NEW YORK — Finnish cell phone maker Nokia said Friday that it has extended its patent-infringement claims against Apple to include the new iPad.
The latest complaint, filed in U.S. District Court in Madison, Wis., follows other lawsuits by Nokia claiming that a broad swath of Apple products violate Nokia patents. Nokia says the disputed technologies help reduce the size and cost of electronic gadgets. Apple had already responded with its own infringement claims against Nokia.
Lawsuits over patent rights are common in the technology industry. They can take years to resolve and often end with some kind of licensing agreement.
Apple has also sued Taiwan's HTC Corp., one of the leading producers of cell phones that run on Google's Android software, a potential challenger to Apple's popular iPhone. Apple says HTC's Android phones violate iPhone patents.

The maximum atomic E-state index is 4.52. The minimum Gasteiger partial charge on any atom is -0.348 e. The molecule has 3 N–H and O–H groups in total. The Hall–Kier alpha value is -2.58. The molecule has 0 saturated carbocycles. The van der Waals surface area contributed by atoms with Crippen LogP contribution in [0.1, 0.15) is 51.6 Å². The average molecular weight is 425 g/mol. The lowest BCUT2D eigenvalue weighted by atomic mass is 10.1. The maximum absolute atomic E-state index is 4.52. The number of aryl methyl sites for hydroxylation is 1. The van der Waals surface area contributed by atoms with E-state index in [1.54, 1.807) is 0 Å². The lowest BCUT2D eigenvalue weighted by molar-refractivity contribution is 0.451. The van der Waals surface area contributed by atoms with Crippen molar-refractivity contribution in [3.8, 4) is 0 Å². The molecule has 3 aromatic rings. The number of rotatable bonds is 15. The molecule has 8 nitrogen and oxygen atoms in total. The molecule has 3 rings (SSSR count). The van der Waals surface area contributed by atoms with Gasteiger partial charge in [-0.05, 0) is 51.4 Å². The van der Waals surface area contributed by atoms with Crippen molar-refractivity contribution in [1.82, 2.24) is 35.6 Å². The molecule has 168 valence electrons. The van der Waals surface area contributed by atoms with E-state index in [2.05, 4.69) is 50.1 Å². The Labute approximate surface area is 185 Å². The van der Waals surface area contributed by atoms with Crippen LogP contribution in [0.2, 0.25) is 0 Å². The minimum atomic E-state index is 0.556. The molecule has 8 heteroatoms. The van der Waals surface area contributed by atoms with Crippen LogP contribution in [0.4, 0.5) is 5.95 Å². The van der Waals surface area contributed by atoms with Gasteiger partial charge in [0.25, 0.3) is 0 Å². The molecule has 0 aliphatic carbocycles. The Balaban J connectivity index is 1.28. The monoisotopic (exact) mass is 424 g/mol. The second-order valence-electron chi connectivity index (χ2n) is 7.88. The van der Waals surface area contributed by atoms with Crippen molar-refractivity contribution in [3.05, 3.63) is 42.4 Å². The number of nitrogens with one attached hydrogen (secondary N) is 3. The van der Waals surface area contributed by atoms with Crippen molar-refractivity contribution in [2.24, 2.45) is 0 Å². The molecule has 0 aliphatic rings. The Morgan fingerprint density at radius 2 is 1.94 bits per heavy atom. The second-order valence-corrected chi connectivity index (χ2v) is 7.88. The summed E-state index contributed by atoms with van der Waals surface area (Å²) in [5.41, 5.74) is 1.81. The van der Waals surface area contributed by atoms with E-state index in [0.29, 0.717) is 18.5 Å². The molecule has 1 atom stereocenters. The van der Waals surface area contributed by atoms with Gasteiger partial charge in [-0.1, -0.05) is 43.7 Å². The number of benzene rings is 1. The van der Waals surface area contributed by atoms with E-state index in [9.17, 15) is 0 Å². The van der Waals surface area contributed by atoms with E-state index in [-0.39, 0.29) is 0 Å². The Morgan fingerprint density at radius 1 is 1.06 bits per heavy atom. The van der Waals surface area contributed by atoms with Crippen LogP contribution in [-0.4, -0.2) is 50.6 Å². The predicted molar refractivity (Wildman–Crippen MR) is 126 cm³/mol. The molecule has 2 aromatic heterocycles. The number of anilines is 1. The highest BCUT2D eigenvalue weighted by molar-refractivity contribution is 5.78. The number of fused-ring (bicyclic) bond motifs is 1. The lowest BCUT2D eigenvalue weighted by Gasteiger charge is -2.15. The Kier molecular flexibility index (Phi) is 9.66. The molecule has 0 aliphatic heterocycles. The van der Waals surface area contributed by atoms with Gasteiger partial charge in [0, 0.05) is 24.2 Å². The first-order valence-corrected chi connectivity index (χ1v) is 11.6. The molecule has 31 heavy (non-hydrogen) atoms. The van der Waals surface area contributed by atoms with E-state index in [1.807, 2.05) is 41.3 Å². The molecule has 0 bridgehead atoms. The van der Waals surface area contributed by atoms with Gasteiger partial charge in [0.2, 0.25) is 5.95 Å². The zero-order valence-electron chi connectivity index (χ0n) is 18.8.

The legal disputes come amid increasing competition in the fast-growing market for smartphones. Tech companies are scrambling to win over the growing number of consumers buying cell phones that come with e-mail, Web surfing and scores of apps for checking the weather, updating Facebook and other tasks.
Nokia is the world's biggest cell phone maker, though it is more dominant in Asia and Europe. In the U.S., it faces intense competition from the iPhone and Research in Motion's BlackBerrys.
Nokia's latest lawsuit targets the iPhone and the iPad 3G, the version of the device that can connect to the Web using cell phone networks. Nokia said the gadgets infringe on five patents related to technology that makes voice and data communications more efficient, which allows the devices to be more compact.
"We have taken this step to protect the results of our pioneering development and to put an end to continued unlawful use of Nokia's innovation," Nokia executive Paul Melin said in a statement.
Apple spokesman Steve Dowling declined to comment on the new case but said the company had already filed a countersuit in December to earlier claims by Nokia.
Apple claims Nokia is infringing on 13 of its patents, saying the company chose to "copy the iPhone" in order to recapture its share of the high-end phone market.
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